Real risk of social unrest if the planned reforms to respond to the recession are not fair or not understood.

3rd February, 2009

There is now the very real risk of social unrest if the planned reforms to respond to the recession are not fair or not understood. The risk is increased by the Taoiseach’s failure to acknowledge his own personal role in Ireland’s economic crisis, and to apologise to those whose lives are now in turmoil.

Other European countries have already seen protests and even riots in response to the recession and the threat of severe increases in unemployment. France, Spain, Greece, Iceland, Estonia and Latvia have already experienced protests and riots in response to rising unemployment and cuts in public services.

Politicians and bankers have been targeted by protestors who are furious about the risk of losing their jobs and homes.

We can see the ingredients for this in Ireland. Huge increases in unemployment. Billons can be found to bail out reckless banks as vital public services are cut. Personal and household debt has never been higher. Conditions could develop for social unrest if these huge challenges are not managed fairly and in the national interest by the government.

The people have indicated they are willing to be part of a national effort to save the economy. But I believe that willingness is predicated only on the Government adopting a set of principles rooted in fairness and honesty.

The Government should announce a Pact with the People centred around the following principles;

– Acknowledgement of Responsibility. In order to have any credibility in leading Ireland out of this crisis, the Taoiseach must first acknowledge and apologise to the people for the huge mistakes he made as Finance Minister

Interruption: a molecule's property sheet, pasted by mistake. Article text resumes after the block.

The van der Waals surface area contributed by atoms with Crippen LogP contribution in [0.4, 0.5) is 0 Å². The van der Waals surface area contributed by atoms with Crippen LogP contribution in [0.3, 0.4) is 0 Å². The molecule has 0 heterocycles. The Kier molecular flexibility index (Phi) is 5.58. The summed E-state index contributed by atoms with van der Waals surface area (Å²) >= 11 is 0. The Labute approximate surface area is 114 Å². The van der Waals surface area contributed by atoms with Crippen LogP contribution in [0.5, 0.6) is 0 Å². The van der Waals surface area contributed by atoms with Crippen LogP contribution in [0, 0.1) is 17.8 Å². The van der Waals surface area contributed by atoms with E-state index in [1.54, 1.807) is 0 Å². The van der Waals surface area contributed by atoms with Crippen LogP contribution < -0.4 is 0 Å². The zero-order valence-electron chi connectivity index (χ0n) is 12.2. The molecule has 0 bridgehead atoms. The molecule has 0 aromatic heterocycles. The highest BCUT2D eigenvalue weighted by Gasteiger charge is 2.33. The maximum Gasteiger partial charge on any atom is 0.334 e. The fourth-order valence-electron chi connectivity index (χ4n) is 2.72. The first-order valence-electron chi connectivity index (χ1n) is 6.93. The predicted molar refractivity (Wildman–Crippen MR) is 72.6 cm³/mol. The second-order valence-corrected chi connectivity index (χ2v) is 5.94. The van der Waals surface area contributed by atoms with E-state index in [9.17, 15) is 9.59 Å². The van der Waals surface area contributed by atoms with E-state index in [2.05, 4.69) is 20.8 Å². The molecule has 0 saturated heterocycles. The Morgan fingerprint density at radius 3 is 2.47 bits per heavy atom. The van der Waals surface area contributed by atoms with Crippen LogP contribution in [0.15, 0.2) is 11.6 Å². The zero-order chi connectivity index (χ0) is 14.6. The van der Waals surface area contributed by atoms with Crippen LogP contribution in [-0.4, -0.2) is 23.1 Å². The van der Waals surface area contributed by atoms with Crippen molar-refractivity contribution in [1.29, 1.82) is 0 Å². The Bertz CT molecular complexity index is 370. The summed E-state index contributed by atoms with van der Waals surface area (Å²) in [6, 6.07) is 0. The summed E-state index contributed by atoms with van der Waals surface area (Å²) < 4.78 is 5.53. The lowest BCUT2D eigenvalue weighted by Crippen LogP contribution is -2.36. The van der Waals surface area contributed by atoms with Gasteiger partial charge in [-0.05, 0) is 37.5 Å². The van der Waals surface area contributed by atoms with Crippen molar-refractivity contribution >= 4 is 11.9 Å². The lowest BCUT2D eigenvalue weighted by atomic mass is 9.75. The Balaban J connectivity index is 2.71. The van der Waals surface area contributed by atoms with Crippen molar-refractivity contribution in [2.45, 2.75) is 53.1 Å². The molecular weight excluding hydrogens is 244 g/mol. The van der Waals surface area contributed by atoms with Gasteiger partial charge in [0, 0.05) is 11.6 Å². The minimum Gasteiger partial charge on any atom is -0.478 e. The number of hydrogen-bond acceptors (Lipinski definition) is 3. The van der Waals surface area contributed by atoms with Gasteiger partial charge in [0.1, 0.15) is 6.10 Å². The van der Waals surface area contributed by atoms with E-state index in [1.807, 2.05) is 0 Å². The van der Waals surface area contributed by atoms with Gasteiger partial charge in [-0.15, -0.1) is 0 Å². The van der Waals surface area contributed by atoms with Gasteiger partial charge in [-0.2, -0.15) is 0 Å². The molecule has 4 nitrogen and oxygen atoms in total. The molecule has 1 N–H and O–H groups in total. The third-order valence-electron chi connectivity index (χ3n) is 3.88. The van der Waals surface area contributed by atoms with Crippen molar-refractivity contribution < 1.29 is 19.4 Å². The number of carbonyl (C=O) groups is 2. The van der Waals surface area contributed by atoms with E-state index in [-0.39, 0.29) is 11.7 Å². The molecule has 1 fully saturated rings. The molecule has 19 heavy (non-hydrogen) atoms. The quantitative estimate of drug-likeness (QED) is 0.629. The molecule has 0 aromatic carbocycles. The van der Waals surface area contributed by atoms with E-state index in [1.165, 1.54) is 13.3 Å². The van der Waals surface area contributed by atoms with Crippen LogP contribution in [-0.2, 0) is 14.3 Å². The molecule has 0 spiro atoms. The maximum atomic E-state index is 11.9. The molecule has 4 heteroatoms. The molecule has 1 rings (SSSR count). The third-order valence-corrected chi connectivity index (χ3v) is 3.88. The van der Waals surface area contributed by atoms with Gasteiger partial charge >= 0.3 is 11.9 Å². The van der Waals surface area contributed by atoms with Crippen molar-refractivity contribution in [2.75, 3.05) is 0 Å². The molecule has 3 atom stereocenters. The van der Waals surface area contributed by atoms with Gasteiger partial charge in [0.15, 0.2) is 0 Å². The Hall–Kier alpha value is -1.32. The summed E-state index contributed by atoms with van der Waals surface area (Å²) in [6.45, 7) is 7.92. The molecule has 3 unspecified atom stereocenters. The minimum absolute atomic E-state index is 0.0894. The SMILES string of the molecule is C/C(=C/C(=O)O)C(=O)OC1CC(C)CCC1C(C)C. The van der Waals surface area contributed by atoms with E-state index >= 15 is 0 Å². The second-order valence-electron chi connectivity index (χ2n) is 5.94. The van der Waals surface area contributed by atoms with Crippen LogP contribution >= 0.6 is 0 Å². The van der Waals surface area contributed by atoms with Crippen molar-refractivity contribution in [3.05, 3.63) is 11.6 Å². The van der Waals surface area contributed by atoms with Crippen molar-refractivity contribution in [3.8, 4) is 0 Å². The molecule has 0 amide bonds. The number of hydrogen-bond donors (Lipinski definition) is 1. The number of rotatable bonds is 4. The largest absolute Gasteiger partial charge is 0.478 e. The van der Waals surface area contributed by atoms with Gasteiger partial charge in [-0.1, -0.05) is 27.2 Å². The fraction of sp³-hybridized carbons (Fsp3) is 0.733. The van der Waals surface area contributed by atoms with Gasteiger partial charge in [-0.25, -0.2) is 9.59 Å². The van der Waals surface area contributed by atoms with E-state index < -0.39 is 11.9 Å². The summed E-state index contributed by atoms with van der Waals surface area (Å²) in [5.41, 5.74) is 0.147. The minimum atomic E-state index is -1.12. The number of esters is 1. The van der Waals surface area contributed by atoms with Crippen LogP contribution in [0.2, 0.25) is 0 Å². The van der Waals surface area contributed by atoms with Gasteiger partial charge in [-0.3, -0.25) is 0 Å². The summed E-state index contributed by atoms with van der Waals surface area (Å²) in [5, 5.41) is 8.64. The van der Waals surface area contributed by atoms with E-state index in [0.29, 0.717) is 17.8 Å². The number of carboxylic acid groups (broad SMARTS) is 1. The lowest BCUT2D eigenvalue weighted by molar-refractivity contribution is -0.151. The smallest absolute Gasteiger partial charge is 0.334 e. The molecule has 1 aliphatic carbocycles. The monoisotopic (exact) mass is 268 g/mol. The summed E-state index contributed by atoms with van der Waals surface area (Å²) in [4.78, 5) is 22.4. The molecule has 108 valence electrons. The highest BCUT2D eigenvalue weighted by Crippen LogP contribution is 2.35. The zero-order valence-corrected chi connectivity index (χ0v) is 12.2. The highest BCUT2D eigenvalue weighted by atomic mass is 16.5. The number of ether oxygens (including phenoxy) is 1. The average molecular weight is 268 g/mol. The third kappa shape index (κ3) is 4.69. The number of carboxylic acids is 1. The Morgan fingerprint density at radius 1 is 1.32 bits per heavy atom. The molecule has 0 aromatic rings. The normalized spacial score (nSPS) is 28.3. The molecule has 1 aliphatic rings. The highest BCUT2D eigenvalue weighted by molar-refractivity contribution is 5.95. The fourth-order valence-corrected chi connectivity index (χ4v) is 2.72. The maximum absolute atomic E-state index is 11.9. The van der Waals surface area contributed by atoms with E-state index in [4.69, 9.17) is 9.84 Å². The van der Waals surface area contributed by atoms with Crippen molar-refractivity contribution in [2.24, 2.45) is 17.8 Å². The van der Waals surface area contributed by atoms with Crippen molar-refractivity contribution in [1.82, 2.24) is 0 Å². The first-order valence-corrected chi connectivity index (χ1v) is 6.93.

– Straight Talking.The Taoiseach has talked about the ‘burden of adjustment’. This does not make clear to people what is been asked of them and what they might need to do. What is more, it breeds distrust.

– Fairness. Any sacrifice must be shared depending on the means that every person has. The Government must insist that those on lower incomes do not make the same level of sacrifice as those earning more. The era of millionaires flying to Portugal to avoid tax should now end. The term ‘non-domicile” is only fit for cuckoos. And the Government should say so.

-Respect. The Government should respect the fact that recession or not, some basic truths remain, including the need to ensure that those on fixed incomes, such as pensioners, should not be on the receiving end of any cuts in their living standards. They built this economy. They did not, unlike others, destroy it.

-Inclusiveness. We cannot have a false consensus on the challenges facing the county. Every shade of opinion must feel represented by politicians. Politics must focus more on ideas and policy differences. Bland catch all politics just will not offer enough choice at a time when the country really needs competing ideas and solutions.

In the next five years Ireland will change utterly. We have a choice- manage that change and get through this or fail to manage and see all that we have worked for go up in smoke. Perhaps literally.